Asian stocks fell, extending a rout that wiped out about $400 billion from the value of global equities yesterday, amid concern that central banks from Tokyo to Washington are increasingly reluctant to add stimulus.
Toyota Motor Corp., the world’s largest carmaker, retreated 1.8 percent in Tokyo after the yen yesterday gained the most in three years. Hyundai Merchant Marine Co. plunged 15 percent in Seoul after North Korea called off talks yesterday on a joint industrial zone. Nomura Real Estate Master Fund Inc., Japan’s largest initial public offering this year, fell 6.2 percent in its debut.
The MSCI Asia Pacific Index was little changed at 131.65 as of 8:44 p.m. in Tokyo, with about two shares falling for each that advanced. Markets in China, Hong Kong, Taiwan and the Philippines were shut for holidays.
“There’s lots of confusion around the world at present about what central bank policy means for the outlook of the global economy, earnings and valuations,” Matthew Sherwood, Sydney-based head of market research at Perpetual Ltd., which manages about $25 billion, said by e-mail. “The Fed is likely to continue to be ambiguous about its next step, probably because it’s not sure. This will see markets continue to be volatile.”
The MSCI gauge fell 8.9 percent through yesterday from this year’s high on May 20 on speculation that an improving U.S. economy will lead the Federal Reserve to scale back record stimulus. In May, Fed Chairman Ben S. Bernanke said policy makers could reduce the pace of bond buying should there be sustained improvement in the U.S. economy.
The measure traded yesterday at 12.8 times average estimated earnings, compared with 14.8 for the Standard & Poor’s 500 Index and 12.9 times for the Stoxx Europe 600 Index, according to data compiled by Bloomberg.
A gauge of consumer discretionary companies in the Asia-Pacific index led gains this year as Japanese shares rallied on a weaker yen and the promise of policies to end deflation. Energy companies had the biggest declines amid concern that China’s fuel demand will drop as growth slows.
Japan’s Topix index declined 0.4 percent after dropping 1 percent yesterday, when the Bank of Japan kept its policy unchanged. Data today showed Japan machinery orders, an indicator of future capital spending, dropped 8.8 percent in April, more than the 8.1 percent decline estimated by economists in a Bloomberg survey.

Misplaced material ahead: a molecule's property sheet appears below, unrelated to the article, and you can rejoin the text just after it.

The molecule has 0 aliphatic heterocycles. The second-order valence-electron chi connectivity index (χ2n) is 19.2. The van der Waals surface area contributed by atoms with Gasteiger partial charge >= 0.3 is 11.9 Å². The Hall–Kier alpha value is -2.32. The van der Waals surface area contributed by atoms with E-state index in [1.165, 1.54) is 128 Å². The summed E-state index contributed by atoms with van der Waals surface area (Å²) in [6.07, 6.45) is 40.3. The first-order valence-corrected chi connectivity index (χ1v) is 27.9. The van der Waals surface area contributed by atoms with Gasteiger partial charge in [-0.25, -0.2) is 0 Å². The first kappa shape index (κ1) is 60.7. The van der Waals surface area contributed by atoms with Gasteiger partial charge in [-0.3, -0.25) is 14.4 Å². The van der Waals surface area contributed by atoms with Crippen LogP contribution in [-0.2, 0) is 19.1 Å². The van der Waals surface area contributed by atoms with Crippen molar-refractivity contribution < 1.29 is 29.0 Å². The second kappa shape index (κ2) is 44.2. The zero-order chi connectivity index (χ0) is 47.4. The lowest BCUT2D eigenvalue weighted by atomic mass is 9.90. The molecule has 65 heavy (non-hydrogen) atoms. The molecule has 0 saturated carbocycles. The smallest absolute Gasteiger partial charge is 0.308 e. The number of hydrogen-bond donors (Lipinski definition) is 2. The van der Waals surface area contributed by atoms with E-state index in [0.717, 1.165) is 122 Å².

Australia’s S&P/ASX 200 Index retreated 0.7 percent, led by energy and financial shares. Woodside Petroleum Ltd., Australia’s second-biggest oil and gas producer, dropped 2 percent to A$34.67. Westpac Banking Corp., Australia’s No. 2 lender by market value, shed 1.2 percent to A$27.47.
New Zealand’s NZX 50 Index slid 0.5 percent. South Korea’s Kospi index fell 0.6 percent. Singapore’s Straits Times Index dropped 0.6 percent. Futures on the Standard & Poor’s 500 Index gained 0.3 percent after the measure dropped 1 percent yesterday.
Japanese exporters dropped after the yen gained 2.8 percent against the dollar yesterday, the biggest rise since May 2010. Toyota fell 1.8 percent to 5,860 yen. Mazda Motor Corp., an automaker that gets 29 percent of its sales in North America, sank 2.4 percent to 369 yen.
Hyundai Merchant slumped 15 percent to 13,300 won in Seoul after the cancellation of inter-Korea talks. The discussion was expected to include reopening a resort in Mt. Geumgang run by Hyundai Asan Corp., in which Hyundai Merchant had a 66 percent stake as of March 31, and Gaesong joint factory park.
Nomura Real Estate Master Fund fell 6.2 percent to 93,800 yen in its debut in Tokyo. The investment trust run by a unit of the nation’s biggest brokerage sold 1.75 million shares in the IPO and raised 175.1 billion yen ($1.8 billion), according to a company statement.